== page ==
CSE Public Lecture
As you know, universities across the country are making efforts to address the significant challenges presented by the novel coronavirus (COVID-19). The safety and well-being of our entire community, including event attendees, is a top priority for the College of Science and Engineering and the University of Minnesota.
Based on recommendations from the Minnesota Department of Health and Centers for Disease Control and Prevention, the April 7, 2020 CSE Public Lecture was rescheduled to October 8, 2020.
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For more information on how the University of Minnesota is handling issues related to COVID-19, see the University’s Safe Campus website.
Curiosity Drives Progress Lecture Series: Impacting Communities
featuring talks presented by CSE distinguished professors Saif Benjaafar (Industrial and Systems Engineering), Lucy Fortson (Physics and Astronomy), and Ellad Tadmor (Aerospace Engineering and Mechanics)
Thursday, October 8, 2020
6 p.m. – Doors open
6:30 – Lecture
Coffman Memorial Union, Theater and livestream*
Minneapolis, MN 55455
About the talks
“The Rise of Global Online Platforms: The Promise and Perils of the Sharing Economy”
By Saif Benjaafar, Department Head and Distinguished McKnight University Professor, Department of Industrial and Systems Engineering
We are witnessing two fundamental shifts in the economy: (1) the emergence of online platforms that connect many small suppliers with many individual buyers engaged in many small transactions anytime anywhere and (2) a growing shift away from private ownership to the on-demand and shared access to products and services facilitated by online platforms.
In this talk, Professor Benjaafar will discuss these shifts and examine underlying technological, economic, and social drivers. He will also discuss the impact of these shifts on society, including the impact on consumers, workers, and the environment.
“To the Zooniverse and Beyond: How Crowdsourcing Science is Solving Big Data Problems for UMN Researchers"
By Lucy Fortson, Associate Department Head and Professor, School of Physics and Astronomy
What do lions, galaxies, cell nuclei and notes taken by the Justices of the United States Supreme Court have in common? Each of these is a topic of intense research by faculty at the University of Minnesota—and each suffers from a similar problem: too much complex data for researchers to properly analyze. You might think that computers should be able to tackle these problems, but in fact, pattern matching (a hallmark of analyzing complex data) is exactly where computers still lag behind even a human child.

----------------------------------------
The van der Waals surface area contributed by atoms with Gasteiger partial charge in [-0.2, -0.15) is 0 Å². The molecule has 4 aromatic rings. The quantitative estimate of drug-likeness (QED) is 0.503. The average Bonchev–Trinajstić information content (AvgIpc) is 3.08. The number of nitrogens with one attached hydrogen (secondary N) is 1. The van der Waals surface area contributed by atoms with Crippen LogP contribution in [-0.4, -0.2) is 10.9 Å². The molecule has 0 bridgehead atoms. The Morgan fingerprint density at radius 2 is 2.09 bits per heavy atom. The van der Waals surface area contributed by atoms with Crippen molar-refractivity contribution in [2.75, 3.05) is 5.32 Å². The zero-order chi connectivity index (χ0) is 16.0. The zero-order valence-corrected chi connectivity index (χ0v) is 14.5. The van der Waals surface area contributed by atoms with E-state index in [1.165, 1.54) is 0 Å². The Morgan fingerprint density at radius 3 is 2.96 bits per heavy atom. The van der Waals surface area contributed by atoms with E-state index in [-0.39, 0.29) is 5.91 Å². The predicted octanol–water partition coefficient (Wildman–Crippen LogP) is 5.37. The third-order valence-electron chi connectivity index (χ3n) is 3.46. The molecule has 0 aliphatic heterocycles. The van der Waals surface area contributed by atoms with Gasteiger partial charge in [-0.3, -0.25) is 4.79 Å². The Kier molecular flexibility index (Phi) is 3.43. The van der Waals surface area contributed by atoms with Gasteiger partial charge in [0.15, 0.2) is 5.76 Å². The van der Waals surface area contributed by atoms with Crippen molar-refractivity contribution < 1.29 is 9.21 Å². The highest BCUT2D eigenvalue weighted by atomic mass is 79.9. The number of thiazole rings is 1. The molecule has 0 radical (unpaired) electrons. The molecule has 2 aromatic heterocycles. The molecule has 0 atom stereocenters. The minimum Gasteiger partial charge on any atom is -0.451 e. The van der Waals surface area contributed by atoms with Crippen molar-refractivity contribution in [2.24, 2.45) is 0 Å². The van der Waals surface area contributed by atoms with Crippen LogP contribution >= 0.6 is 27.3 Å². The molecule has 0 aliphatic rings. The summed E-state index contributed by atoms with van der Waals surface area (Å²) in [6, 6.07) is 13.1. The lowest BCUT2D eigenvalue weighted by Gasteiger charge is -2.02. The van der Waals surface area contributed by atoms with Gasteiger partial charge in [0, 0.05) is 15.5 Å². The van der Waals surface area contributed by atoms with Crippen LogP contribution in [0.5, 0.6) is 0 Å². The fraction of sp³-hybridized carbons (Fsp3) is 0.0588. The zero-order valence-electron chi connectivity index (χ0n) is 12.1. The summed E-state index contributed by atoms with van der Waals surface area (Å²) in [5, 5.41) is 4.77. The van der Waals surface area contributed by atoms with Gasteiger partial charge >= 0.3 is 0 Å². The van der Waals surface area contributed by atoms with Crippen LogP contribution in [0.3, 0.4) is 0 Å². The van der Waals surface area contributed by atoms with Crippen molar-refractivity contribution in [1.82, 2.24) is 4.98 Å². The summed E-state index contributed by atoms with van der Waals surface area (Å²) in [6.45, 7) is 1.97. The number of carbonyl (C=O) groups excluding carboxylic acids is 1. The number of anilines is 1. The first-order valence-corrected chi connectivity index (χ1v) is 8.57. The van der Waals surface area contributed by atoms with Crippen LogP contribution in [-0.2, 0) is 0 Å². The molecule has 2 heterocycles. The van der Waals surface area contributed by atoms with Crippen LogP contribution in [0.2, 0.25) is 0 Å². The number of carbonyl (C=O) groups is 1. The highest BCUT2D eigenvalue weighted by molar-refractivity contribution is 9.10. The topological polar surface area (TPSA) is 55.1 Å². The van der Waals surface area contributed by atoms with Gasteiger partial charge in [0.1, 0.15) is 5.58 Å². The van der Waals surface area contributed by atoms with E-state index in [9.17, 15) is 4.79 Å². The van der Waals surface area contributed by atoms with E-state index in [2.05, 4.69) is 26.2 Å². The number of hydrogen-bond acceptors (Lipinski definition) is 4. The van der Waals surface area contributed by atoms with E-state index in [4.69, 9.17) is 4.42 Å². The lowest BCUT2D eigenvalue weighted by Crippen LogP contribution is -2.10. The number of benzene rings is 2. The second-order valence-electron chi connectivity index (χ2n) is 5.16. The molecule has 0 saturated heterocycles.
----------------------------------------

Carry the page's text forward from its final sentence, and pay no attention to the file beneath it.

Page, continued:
So how can researchers make any progress in problems where human visual processing of millions of images is required? By turning to the general public and asking for their help. This talk will describe the Zooniverse project, and will take you on a tour of the engaging projects in the Zooniverse—from the lions in the Serengeti to galaxies in the furthest reaches of time and space. Along the way, Professor Fortson will describe the issues that researchers now face with “Big Data,” what crowdsourcing is, and how combining human intelligence with artificial intelligence is revolutionizing how science is being done.
“Can Truth Save Democracy? We’re Trying in Science Court”
By Ellad B. Tadmor, Professor of Aerospace Engineering and Mechanics
Some say we live in a "post truth" world, but there is no such thing. Humans would not have survived as a species if they were not able to rationally assess the world about them and make sensible decisions. In “Science Court” we are trying to apply this common sense thinking to tackle controversial societal issues that divide us as Americans. The students participating in this Honors Seminar pick the topic, spend a semester researching the facts, and argue the pros and cons in a mock trial in front of a diverse jury of citizens.
Science Court draws on the traditions of the U.S. jury system, but adapts the process based on understanding from scientific research on how people reason and collaborate to maximize the likelihood of reaching consensus. The hope is that by spreading this model to other universities, Science Court will help to reduce polarization and help our democracy function in a time when trust in all institutions (including democracy itself) are at historical lows.
Read more about his class in Inventing Tomorrow, Winter 2020.